The Benefits of Using Turmeric in Your Skincare Routine

You know those people who just seem to be talented at everything? They (appear to) have no flaws. They’re attractive, yet humble, intelligent, yet charming, confident, yet kind. You know the drill. Well, in the spice world, turmeric is that superstar. The popular golden yellow powder possesses a seemingly endless list of qualities, and boosting your skincare regimen is one of them.

Long before it was hailed as a “superfood” in the West, turmeric—derived from the root of a type of tuber called curcuma zedoaria—was used across India for centuries.

It’s a key ingredient in most curries, thanks to its deep and earthy, yet mildly fragrant flavor. Its medicinal properties have prompted many to sip on lattes and herbal teas infused with it. And it can also be used to add flavor and color to soups, skillets, and stir fries. Its vibrant hue has even earned it a place in the textile world, as a natural fabric dye.

On top of all of this, turmeric is great for glowing skin. It may also help to treat painful ailments, like acne and psoriasis.

Turmeric could help to reduce inflammation. | Marina Boyarkina / Flickr

Why Is Turmeric Good for Your Skin?

When consumed, or applied topically in moisturizers, butters, pastes, and masks, turmeric can help to reduce inflammation. This is due to its key component, a strong antioxidant called curcumin.

Inflammation is linked to a number of skin conditions, like psoriasis, acne, and eczema. But some foods, often plant-based, whole foods, can help to reduce it (more on that here).

Due to its anti-inflammatory benefits, turmeric has been used in Ayurvedic healing for centuries. But it’s only in recent years that Western medicine has begun to acknowledge its healing powers. It’s important to note that the science is still inconclusive in this area, but many medical professionals do recognize its skin benefits.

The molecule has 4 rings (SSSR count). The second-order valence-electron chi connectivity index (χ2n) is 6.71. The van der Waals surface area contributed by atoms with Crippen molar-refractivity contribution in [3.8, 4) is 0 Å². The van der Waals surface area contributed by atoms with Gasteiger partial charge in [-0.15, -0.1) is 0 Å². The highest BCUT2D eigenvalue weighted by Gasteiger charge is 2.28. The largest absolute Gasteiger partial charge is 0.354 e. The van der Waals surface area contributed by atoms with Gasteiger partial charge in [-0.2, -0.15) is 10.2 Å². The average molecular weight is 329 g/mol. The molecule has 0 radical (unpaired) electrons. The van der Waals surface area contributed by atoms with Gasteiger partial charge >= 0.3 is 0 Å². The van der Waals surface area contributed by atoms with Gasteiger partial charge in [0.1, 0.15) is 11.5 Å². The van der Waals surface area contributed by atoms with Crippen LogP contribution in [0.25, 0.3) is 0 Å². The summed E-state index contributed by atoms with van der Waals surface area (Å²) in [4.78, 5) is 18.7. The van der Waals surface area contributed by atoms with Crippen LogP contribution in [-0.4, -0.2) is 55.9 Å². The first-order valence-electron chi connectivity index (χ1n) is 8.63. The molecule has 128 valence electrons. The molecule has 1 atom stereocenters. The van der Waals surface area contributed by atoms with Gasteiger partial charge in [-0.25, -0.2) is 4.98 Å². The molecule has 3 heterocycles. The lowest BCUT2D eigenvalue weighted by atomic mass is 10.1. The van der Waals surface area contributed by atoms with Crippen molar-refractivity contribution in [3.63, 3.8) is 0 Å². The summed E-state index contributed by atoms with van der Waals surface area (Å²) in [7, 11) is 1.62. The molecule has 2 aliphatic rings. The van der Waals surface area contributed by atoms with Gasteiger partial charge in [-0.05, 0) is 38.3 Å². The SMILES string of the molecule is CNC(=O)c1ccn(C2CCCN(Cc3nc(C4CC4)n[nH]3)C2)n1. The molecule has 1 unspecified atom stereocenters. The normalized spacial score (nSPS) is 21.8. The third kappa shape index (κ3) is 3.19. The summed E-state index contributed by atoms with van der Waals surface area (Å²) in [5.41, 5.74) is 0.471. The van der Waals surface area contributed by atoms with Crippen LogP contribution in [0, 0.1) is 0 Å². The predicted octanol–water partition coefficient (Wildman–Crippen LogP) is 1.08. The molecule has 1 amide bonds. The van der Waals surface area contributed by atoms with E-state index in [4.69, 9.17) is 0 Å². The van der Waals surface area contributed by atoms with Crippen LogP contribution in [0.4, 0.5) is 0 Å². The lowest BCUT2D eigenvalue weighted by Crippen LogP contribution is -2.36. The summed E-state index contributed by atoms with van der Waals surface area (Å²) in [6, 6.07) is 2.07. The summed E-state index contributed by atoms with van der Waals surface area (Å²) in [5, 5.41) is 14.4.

Nutrition researcher Kris Gunnars notes: “Curcumin is strongly anti-inflammatory. In fact, it’s so powerful that it matches the effectiveness of some anti-inflammatory drugs, without the side effects. It blocks NF-kB, a molecule that travels into the nuclei of your cells and turns on genes related to inflammation.”

Dermatologist Adarsh Vijay Mudgil, MD confirmed to Byrdie: “Turmeric has anti-inflammatory, anti-microbial, and antioxidant effects, which can benefit the skin in many ways.”

Here are five ways that turmeric can benefit your skin, and how you can create your own DIY skincare recipes using the spice.

(Please note, like all seemingly faultless people, turmeric isn’t perfect. Everyone has their stuff. One drawback of the golden spice is that it stains, so if you’re going to add it to your skincare routine, wearing a pair of old PJs rather than your favorite white shirt is recommended).

Using turmeric in a face mask may help to ease acne symptoms. | Karissa Vegan Kitchen

5 Ways Turmeric Benefits Your Skin

It May Heal Acne

For those who suffer from acne, turmeric’s antiseptic and antibacterial properties make it an ideal skincare ingredient. It helps to reduce not just inflammation, but redness and scarring too.

Mona Gohara, M.D., an associate clinical professor at Yale, is an advocate of turmeric’s acne-healing properties. They told Cosmopolitan: “It’s an antioxidant and anti-inflammatory that’s shown to be helpful in treating pimples, brightening hyperpigmentation and acne scars, and fighting the free radicals that can cause fine lines and skin damage.”